Tempus fugit

“It wasn’t until dad died,” he told me, “that the state of the family finances was revealed. We were shocked.”

“And I’ll tell you one thing for sure now,” he said, his voice dropping lower, “there’s no damn way I’m lettin’ that happen to us.”

As I found out, father passed in his sixties, at which point the kids discovered their parents had no savings, no pension and no investments. Just a bungalow in North Toronto worth maybe $350,000 – meaning mom would have to survive on CPP and a part-time job in a retail store. Gross income: About $26,000. In Toronto, that’s called poverty.

Of course, the bung’s now for sale. No takers yet. And the only hope the over-mortgaged siblings have of seeing their mother financing the next 25 years of her life is for a quick sale and then plowing the proceeds into income-producing assets maybe lifting her back into a middle class existence.

But in a deflating housing market, it may never happen.

This is a story being played out in countless families. Boomer parents who thought buying a house and paying it off constituted the only retirement they’d ever need. They feared investing, eschewed tax shelters like RRSPs, threw every available dollar against the mortgage, and figured a buyer would always be at the door with a bucket of money. Worse, untold numbers of people in their 50s and 60s are now living in move-up trophy houses with fat loans against them.

Tony in Calgary made this comment hours ago in an email lamenting his parents’ situation: “They currently own a home on the far-outskirts of the city which was purchased in the $450,000 range a few years ago and now is valued in the $550,000 range (by realtors, for what that’s worth). They are both around 50, and due to some health issues my father faces, I suspect he will look to early retirement or at least semi-retirement. They owe $250,000 – $300,000 on their mortgage and will not have the house paid off before they retire (I believe it is amortized over 25 – 30 years at this point, with payments in the $1,700/mo. range). Sadly, they will not even talk to me about selling.”

For the sake of an army of middle-aged, house-rich, cash-poor, indebted, investment-starved and delusional Boomers out there, I seriously hope I’m wrong. But I doubt it.

The last real estate dive in Toronto, by the way, starting in late 1989, built to a crescendo in the early Nineties, and prices did not recover until 2003. So anyone who bought near the peak had to wait more than decade just to get their money back – not including years of mortgage interest, property taxes, closing and selling costs and inflation.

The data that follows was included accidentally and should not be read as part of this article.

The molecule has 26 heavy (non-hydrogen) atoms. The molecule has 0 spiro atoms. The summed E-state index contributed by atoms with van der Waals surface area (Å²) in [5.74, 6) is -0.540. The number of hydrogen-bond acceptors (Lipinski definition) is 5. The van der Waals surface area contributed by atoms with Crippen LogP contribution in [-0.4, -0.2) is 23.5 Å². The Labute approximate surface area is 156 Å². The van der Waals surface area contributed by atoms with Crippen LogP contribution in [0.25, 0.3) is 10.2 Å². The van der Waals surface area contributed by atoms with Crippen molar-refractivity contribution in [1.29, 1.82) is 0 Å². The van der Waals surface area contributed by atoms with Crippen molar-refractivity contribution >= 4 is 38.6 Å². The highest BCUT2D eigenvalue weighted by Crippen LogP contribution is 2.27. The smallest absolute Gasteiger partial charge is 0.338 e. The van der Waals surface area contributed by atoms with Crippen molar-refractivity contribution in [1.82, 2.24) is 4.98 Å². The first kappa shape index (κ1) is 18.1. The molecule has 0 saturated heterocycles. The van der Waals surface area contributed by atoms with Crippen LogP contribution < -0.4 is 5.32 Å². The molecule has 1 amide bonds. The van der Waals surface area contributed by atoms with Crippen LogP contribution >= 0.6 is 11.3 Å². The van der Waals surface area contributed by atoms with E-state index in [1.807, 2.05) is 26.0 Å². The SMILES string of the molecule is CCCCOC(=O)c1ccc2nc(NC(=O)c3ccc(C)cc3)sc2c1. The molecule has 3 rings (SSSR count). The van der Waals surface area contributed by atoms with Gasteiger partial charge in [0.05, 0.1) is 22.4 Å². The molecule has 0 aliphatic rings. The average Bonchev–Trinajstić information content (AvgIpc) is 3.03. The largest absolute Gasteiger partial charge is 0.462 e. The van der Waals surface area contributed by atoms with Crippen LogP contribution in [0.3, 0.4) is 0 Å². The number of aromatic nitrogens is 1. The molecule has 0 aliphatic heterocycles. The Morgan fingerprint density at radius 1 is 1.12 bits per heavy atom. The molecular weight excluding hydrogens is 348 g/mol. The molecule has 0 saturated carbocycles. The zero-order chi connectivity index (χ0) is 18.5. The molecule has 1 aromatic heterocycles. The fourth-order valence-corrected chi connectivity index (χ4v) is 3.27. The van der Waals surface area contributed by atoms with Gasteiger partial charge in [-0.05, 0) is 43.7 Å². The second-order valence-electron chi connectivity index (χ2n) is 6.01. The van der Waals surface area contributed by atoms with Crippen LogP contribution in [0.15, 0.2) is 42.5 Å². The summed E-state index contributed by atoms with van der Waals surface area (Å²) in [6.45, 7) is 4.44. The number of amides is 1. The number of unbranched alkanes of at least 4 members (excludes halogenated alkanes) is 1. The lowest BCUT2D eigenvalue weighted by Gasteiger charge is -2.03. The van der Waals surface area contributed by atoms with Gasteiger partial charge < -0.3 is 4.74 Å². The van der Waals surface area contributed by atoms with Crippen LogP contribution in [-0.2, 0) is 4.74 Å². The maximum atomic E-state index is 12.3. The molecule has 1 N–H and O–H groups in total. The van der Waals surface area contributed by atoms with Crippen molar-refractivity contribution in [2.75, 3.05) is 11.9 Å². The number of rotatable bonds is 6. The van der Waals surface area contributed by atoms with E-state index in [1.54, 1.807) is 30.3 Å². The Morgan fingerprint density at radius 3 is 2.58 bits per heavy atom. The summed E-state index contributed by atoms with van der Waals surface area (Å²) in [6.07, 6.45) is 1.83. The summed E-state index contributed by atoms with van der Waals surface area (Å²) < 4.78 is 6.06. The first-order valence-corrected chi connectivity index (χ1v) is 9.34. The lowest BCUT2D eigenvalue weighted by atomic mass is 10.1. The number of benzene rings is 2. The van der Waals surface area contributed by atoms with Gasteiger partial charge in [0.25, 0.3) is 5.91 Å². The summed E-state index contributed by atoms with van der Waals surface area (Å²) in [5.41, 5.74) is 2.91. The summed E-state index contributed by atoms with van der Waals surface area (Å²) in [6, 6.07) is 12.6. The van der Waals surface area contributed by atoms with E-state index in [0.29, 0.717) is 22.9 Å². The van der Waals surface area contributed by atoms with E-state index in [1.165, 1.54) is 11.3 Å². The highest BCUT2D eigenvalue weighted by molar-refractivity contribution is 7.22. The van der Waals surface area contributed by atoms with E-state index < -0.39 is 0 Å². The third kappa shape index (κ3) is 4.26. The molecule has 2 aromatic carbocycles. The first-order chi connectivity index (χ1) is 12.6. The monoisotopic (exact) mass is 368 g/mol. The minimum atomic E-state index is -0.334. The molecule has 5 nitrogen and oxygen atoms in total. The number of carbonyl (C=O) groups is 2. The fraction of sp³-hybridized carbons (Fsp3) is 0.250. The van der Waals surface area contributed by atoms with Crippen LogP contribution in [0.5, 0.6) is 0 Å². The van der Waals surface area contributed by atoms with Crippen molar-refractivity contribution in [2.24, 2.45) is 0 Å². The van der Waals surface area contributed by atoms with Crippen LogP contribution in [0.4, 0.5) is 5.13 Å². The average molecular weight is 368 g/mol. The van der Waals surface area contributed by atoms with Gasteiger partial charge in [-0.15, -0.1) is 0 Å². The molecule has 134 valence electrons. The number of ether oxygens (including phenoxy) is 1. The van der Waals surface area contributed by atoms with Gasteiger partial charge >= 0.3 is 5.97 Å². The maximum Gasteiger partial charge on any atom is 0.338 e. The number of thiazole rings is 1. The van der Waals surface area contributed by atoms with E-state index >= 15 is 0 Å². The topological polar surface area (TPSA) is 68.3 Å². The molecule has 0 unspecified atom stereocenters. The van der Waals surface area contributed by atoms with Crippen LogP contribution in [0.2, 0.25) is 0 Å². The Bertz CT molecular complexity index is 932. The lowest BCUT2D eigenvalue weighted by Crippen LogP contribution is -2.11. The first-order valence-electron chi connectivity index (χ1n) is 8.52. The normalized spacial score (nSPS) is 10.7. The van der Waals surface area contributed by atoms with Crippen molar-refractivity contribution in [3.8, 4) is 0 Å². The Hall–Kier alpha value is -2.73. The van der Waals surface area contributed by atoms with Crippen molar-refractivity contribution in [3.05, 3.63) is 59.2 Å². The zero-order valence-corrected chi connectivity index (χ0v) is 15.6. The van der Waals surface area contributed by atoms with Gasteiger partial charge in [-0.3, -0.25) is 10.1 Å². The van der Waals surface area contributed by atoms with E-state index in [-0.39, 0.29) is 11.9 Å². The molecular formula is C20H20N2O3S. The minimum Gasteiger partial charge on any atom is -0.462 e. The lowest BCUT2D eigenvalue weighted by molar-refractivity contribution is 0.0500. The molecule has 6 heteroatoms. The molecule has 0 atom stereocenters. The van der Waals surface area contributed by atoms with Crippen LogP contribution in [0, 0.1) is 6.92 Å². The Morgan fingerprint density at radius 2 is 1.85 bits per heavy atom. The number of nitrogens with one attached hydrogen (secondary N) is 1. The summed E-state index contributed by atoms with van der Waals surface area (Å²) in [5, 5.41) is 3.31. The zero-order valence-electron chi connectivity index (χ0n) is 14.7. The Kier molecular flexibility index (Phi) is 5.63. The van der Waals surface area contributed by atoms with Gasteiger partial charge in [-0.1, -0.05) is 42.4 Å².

If this correction is as intense (and why wouldn’t it be?), then it could be 2020 or beyond before residential values equal those seen in, say, 2009. Which is a bitch if you’re a 60-year-old Boomer with no pension and the bulk of your net worth in a house. Of course, it helps if you like KD and Alpo.

But, as I said, I could be wrong. There are certainly groups who think so, like the CD Howe Institute. This week they unveiled a report saying there’s no bubble and housing will not dive, just a day after another report called real estate ‘an accident waiting to happen.’

“Many of the concerns about the Canadian housing market are motivated by recent U.S. experiences,” says economist Jim MacGee, author of the Howe report and an associate professor of economics at the University of Western Ontario. “A comparison of housing market policies in Canada verses the U.S. suggests that there is a little likelihood of a U.S.-style surge in foreclosures or a collapse of house prices in Canada.”

And what is this optimism based on?

“Banks north of the border did not engage in the same volume of risky loans. Low documentation, interest only and adjustable rate mortgages were driving sales in many markets. During the U.S. housing boom, both private insurers and government sponsored enterprises facilitated looser underwriting standards.”

Well, now I know we have problems. First, foreclosures are not our enemy and this is but a red herring. Instead, it’s negative equity – when house values fall below mortgaged amounts – which leads to a drought in consumer spending, economic slag and more lost jobs. Second, our banks and other lenders have certainly engaged in the business of putting people into houses they could not afford without a lowering of the lending bar. How is a 5/35 deal, made when house prices are the highest and mortgage rates the lowest, possibly responsible? It’s a speeding car without brakes.

But mostly, as I told you, this market’s cooked because people are fagged out. Too much debt. Too much house porn. Too high prices. Too few jobs. Too little confidence.

Who cares if there’s a “US-style” crash or not when any prolonged, garden-variety housing correction can wipe out the equity of legions of young couples and trap struggling Boomers in their illiquid homes? And when both of those things have the potential to screw the economy for everyone else?

This is the property’s secret shiv. The sooner we see, the better.

Teach your parents.